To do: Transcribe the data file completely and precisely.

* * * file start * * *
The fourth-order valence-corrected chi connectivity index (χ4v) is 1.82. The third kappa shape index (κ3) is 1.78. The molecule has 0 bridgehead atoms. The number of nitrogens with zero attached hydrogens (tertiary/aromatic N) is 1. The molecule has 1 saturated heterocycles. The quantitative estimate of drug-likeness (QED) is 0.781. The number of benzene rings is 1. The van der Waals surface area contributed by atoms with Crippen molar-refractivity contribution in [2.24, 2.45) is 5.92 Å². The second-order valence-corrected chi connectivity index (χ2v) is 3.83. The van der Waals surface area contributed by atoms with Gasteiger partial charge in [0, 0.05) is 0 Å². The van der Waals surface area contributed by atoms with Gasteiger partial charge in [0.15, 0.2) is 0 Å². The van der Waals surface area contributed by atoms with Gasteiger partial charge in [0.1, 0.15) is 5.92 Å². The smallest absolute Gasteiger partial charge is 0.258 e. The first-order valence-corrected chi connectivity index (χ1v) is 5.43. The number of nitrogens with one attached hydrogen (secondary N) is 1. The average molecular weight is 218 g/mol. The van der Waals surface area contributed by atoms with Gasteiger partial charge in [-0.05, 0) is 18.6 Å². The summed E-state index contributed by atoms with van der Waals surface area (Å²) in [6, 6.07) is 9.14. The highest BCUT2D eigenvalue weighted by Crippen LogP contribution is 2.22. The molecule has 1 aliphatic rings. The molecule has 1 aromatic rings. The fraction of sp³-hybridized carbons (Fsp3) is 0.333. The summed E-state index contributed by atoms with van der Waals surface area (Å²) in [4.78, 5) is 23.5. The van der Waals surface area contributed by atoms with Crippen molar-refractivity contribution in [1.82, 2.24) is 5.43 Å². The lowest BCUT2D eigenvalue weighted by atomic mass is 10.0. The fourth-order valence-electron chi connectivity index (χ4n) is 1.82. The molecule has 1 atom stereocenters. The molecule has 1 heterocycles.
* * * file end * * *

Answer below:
The fourth-order valence-corrected chi connectivity index (χ4v) is 1.82. The third kappa shape index (κ3) is 1.78. The molecule has 0 bridgehead atoms. The number of nitrogens with zero attached hydrogens (tertiary/aromatic N) is 1. The molecule has 1 saturated heterocycles. The quantitative estimate of drug-likeness (QED) is 0.781. The number of benzene rings is 1. The van der Waals surface area contributed by atoms with Crippen molar-refractivity contribution in [2.24, 2.45) is 5.92 Å². The second-order valence-corrected chi connectivity index (χ2v) is 3.83. The van der Waals surface area contributed by atoms with Gasteiger partial charge in [0, 0.05) is 0 Å². The van der Waals surface area contributed by atoms with Gasteiger partial charge in [0.15, 0.2) is 0 Å². The van der Waals surface area contributed by atoms with Gasteiger partial charge in [0.1, 0.15) is 5.92 Å². The smallest absolute Gasteiger partial charge is 0.258 e. The first-order valence-corrected chi connectivity index (χ1v) is 5.43. The number of nitrogens with one attached hydrogen (secondary N) is 1. The average molecular weight is 218 g/mol. The van der Waals surface area contributed by atoms with Gasteiger partial charge in [-0.05, 0) is 18.6 Å². The summed E-state index contributed by atoms with van der Waals surface area (Å²) in [6, 6.07) is 9.14. The highest BCUT2D eigenvalue weighted by Crippen LogP contribution is 2.22. The molecule has 1 aliphatic rings. The molecule has 1 aromatic rings. The fraction of sp³-hybridized carbons (Fsp3) is 0.333. The summed E-state index contributed by atoms with van der Waals surface area (Å²) in [4.78, 5) is 23.5. The van der Waals surface area contributed by atoms with Crippen molar-refractivity contribution in [1.82, 2.24) is 5.43 Å². The lowest BCUT2D eigenvalue weighted by atomic mass is 10.0. The fourth-order valence-electron chi connectivity index (χ4n) is 1.82. The molecule has 1 atom stereocenters. The molecule has 1 heterocycles.